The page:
The dynamics of atomic nuclei in biopolymers, of electronic excitations and atomic vibrations in organic and biological macromolecules, of quarks and gluons in hadrons and in superdense matter display several non-trivial analogies, in spite of the fact that these systems are characterized by very different length and time scales. Indeed, in all these systems, the interplay of strong dynamical correlations with thermal or quantum fluctuations gives rise to a number of intruiging non-perturbative phenomena such as phase-transitions, disorder-driven localization, collective many-body excitations to name a few.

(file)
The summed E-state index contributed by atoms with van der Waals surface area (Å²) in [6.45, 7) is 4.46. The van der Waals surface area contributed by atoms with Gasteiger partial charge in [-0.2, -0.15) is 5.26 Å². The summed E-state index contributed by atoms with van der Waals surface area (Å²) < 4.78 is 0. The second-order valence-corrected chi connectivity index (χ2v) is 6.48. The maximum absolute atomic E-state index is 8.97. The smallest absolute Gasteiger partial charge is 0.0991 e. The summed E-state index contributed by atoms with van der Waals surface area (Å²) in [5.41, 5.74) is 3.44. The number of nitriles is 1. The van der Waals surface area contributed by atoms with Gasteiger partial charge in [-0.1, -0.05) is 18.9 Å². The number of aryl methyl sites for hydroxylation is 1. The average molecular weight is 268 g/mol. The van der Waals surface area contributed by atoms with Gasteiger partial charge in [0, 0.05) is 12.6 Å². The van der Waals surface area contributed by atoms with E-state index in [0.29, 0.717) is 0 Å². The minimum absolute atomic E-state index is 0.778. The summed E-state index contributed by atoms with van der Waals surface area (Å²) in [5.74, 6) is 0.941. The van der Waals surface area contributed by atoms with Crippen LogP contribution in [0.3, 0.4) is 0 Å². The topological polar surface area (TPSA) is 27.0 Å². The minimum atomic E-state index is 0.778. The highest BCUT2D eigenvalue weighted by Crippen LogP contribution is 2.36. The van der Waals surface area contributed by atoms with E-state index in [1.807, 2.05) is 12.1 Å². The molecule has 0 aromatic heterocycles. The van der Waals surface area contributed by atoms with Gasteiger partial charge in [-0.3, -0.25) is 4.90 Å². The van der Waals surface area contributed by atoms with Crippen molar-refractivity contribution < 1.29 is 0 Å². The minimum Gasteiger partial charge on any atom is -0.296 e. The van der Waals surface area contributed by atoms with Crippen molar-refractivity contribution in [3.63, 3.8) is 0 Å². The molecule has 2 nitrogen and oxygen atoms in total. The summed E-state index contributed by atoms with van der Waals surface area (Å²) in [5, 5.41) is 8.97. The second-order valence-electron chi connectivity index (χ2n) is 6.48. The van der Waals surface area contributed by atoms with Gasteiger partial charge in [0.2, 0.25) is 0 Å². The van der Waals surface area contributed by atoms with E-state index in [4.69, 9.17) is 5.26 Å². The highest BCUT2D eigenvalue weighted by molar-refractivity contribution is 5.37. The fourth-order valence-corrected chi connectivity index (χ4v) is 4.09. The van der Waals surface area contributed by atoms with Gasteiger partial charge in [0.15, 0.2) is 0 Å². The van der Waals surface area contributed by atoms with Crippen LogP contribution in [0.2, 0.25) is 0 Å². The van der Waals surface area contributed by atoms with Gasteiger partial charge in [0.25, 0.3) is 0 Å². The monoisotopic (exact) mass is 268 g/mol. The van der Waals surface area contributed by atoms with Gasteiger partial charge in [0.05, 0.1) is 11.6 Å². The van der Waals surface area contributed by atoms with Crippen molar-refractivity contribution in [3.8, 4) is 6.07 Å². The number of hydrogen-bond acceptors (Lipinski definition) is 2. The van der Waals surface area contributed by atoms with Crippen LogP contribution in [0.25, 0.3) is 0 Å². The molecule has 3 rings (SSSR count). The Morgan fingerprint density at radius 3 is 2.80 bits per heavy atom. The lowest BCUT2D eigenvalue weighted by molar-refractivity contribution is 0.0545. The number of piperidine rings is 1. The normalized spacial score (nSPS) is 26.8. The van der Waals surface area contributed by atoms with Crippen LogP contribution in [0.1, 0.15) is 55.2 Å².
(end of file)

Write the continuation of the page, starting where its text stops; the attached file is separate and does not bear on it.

Based on this observation, in our research we study a variety of physical systems using similar methods. Our approach is based on combining theoretical physics techniques such as the path integral formalism, renormalization group techniques, quantum or statistical field theory, and stochastic dynamics with advanced computational algorithms such as diffusion Monte Carlo, Molecular Dynamics. Our primary focus is on the dynamics far from thermal equilibrium, both in the classical regime (protein folding and protein conformational transitions) and in the quantum regime (exciton/charge transport in macromolecules, quark diffusion in quark gluon plasma)
Our research involves both the development of new theoretical approaches and computational algorithms and their application to gain insight into phenomenological aspects. A short description of the main ongoing projects and a representative set of recent papers on the different subjects can be found by selecting the corresponding subfields of this section in the header.